Rosa gallica L.
Rosa gallica, commonly known as French rose, is a shrub.
Rosa gallica was described by Carl Linnaeus in 1753. The name is considered as validly published.
The shrubs reach heights of 1 to 1,5 metres.
Wood and Bark
Rosa gallica is deciduous. The imparipinnate leaves are alternate. The obovate leaflets are serrulate and petiolate.
Flowers and Fruits
Rosa gallica produces corymbs of pink five-stellate flowers in June.
The shrubs produce hips.
Rosa gallica is native to the whole of Europe with the exception of the British Isles, Northern Europe, the Iberian Peninsula, Turkey, northern Iraq and the Caucasus and is naturalized in the Iberian Peninsula and in the US.
The shrubs prefer a sunny to half-shady situation on dry to moderately moist soil. The substrate should be sandy-loamy or gritty-loamy soil. They tolerate temperatures down to -29Â°C (USDA zone 5).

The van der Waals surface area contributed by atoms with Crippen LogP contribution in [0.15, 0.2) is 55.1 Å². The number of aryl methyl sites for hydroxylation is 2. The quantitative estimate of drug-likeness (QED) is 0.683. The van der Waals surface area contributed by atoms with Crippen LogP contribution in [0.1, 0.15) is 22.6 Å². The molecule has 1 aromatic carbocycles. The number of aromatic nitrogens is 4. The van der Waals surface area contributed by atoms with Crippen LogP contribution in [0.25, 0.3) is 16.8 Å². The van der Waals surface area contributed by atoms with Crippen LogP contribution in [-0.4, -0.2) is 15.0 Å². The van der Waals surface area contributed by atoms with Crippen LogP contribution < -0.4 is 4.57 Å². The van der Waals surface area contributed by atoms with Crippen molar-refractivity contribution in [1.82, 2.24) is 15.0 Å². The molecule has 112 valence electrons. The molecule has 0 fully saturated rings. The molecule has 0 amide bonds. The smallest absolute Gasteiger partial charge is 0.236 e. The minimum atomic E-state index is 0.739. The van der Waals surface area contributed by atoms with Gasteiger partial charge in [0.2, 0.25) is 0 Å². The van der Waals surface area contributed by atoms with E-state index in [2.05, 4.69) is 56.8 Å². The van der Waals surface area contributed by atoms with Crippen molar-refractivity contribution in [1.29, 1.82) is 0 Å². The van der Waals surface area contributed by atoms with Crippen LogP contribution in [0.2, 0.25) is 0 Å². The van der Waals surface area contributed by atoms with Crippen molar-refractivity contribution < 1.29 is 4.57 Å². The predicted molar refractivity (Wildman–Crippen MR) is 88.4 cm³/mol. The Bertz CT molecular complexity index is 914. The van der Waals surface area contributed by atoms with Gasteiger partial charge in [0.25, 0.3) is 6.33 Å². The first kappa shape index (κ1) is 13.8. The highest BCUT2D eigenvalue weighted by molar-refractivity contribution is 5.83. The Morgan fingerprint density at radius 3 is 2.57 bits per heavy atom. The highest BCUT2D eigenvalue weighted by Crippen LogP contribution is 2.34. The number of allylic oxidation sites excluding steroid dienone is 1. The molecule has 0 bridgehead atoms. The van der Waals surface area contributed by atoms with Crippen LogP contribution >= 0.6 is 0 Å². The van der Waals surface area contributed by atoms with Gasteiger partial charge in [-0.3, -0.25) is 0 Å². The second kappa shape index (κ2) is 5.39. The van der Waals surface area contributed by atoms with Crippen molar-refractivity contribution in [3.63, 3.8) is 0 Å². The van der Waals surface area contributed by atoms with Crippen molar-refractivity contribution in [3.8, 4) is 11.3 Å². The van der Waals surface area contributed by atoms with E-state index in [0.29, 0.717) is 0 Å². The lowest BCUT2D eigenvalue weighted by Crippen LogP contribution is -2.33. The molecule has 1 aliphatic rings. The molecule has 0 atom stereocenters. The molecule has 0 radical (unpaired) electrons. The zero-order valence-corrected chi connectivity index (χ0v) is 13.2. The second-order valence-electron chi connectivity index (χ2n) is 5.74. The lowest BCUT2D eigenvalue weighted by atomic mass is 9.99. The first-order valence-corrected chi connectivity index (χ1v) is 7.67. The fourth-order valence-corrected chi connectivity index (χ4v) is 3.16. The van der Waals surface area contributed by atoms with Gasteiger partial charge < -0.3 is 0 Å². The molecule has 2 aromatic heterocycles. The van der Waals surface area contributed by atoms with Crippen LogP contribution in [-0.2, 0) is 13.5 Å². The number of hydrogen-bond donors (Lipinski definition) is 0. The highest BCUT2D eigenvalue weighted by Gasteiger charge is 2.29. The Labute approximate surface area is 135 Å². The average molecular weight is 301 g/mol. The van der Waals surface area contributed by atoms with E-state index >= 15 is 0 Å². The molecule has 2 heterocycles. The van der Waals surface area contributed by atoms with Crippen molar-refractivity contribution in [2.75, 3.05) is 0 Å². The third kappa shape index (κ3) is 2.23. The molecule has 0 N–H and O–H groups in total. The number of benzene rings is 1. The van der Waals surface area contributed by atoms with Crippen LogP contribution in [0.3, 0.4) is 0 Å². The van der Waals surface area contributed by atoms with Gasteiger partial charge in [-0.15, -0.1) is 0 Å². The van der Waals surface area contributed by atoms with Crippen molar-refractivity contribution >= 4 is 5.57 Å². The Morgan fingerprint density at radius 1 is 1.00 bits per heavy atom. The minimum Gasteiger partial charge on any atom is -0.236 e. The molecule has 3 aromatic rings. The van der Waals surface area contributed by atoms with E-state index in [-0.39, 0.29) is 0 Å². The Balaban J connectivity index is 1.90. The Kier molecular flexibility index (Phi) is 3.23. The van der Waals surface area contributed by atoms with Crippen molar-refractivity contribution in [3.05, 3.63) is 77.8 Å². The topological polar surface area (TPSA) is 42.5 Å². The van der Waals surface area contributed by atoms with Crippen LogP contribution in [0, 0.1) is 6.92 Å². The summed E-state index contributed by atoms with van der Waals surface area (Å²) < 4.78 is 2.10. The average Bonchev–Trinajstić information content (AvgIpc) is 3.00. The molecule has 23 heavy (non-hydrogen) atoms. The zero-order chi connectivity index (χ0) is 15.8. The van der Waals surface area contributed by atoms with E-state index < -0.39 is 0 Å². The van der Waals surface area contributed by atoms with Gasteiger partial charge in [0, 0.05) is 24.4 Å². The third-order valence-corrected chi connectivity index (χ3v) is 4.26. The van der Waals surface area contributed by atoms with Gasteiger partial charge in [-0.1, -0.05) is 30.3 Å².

The ornamental value of Rosa gallica lies especially in its fragrance. Suited for cottage gardens.
Maintenance and Propagation
Pests and Diseases
- Walter Erhardt, Erich GÃ¶tz, Nils BÃ¶deker, Siegmund Seybold: Der groÃe Zander. Eugen Ulmer KG, Stuttgart 2008, ISBN 978-3-8001-5406-7. (Ger.)
- Christoper Brickell (Editor-in-chief): RHS A-Z Encyclopedia of Garden Plants. Third edition. Dorling Kindersley, London 2003, ISBN 0-7513-3738-2.